You know that book you read in high school about chastity?
The one that said that if you had sex your life would ruined. FOREVER. The one about how your virginity was a precious gift to your future husband (who would definitely appear if you prayed hard enough). The one covered in pink flowers and that awful, treacly, preachy tone that made you want to throw it across the room?
Yeah, this isn’t that book.
Arleen Spenceley’s Chastity is for Lovers: Single, Happy, and (Still) a Virgin is the book you read when you’re sick of those books. As Arleen explains,
This book is not about virginity pledges, abstinence rallies, or purity balls (which, for the record, are pretty disturbing). It’s about a life of reckless abandon to a radical “homeless guy” who is both human and divine.
This is a book about what chastity actually means and how to live chastely today. It’s about how to be a virgin who’s not socially incompetent or in a doomsday cult. (Although to be clear, both groups would benefit from this book.) It’s about how chastity fits in with all those other Christian virtues like patience, generosity, kindness and yes, love.
Because above all, this really is a book for lovers.
Arleen shows how the Catholic Church’s teaching on chastity are a way of loving people — all people! She helps us not just to accept these truths but to embrace them. Our world is obsessed with sex — but pretty cynical about real, lasting love. But this book shows us how “the Church digs deep, exposing truths the world obscures: love is selfless, marriage is a miracle, and sex isn’t solely for pleasure.”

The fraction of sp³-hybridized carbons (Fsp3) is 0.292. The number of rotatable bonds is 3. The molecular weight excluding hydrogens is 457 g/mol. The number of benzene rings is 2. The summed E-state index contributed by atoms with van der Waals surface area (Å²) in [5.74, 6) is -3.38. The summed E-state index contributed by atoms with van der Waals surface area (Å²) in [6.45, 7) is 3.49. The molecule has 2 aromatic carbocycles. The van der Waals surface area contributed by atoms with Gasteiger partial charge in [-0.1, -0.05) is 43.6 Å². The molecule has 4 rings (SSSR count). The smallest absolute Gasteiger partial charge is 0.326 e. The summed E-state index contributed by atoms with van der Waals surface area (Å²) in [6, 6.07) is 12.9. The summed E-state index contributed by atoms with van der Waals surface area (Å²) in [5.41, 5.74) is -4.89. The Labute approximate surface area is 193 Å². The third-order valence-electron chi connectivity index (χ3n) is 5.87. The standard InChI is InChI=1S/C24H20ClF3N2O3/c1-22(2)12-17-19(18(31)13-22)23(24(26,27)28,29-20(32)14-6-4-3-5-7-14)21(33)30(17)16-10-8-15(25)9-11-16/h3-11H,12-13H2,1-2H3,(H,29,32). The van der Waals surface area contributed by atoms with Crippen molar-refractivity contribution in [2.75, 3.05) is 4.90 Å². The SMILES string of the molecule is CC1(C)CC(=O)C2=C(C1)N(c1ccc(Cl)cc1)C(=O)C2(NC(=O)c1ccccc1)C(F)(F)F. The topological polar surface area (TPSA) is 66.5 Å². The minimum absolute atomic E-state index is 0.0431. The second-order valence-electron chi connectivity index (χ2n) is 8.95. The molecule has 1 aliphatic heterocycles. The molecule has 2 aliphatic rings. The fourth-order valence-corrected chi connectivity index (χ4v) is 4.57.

Chastity is for Lovers covers a lot of ground with remarkable ease.
She deals with what chastity actually is (which is not the same as either virginity or abstinence), how we should think about and live virginity, and why our culture has this thing against chastity. She looks at dating pitfalls, purity culture, contraception, falling in love, how to talk about sex, discerning your vocation, and whether Goodyear is a good place to find your future husband.
Throughout, Arleen weaves her own personal stories. The ones about her “coming-out” as a 26-year old virgin had me giggling, groaning and my stomach twisting in knots. (Ugh, Arleen — the photo! I feel ya, sister. I feel ya.)
I have two favourite parts of Chastity is for Lovers. I was trying to narrow it down to one but I just can’t.
My first favourite is when Arleen explains why pre-marital sex actually isn’t a good preparation for marriage. She writes,
Sex is good practice for sex; patience is good practice for marriage. Chastity helps us cultivate other skills that are readily transferable to marriage: governing our urges, creating and maintaining healthy boundaries, respecting somebody else’s boundaries, accepting discomfort, communicating, making sacrifices, having empathy, and making selfless decisions. By not having sex when we date, we build these skills… A marriage is not intrinsically impaired if a newlywed couple’s sexual relationship has to start with awkward practice, direct conversation, and a sense of humor. Chastity prepares us for that, and it teaches us to trust.
My second favourite part, though, completely changed my view on dating — okay, well my view on my own dating history. Arleen managed to convince me that what I had thought were dating failures are actually successes.
That’s not easy.
So what was it, you ask?
Well, for that one you’ll just have to read the book to find out… ;)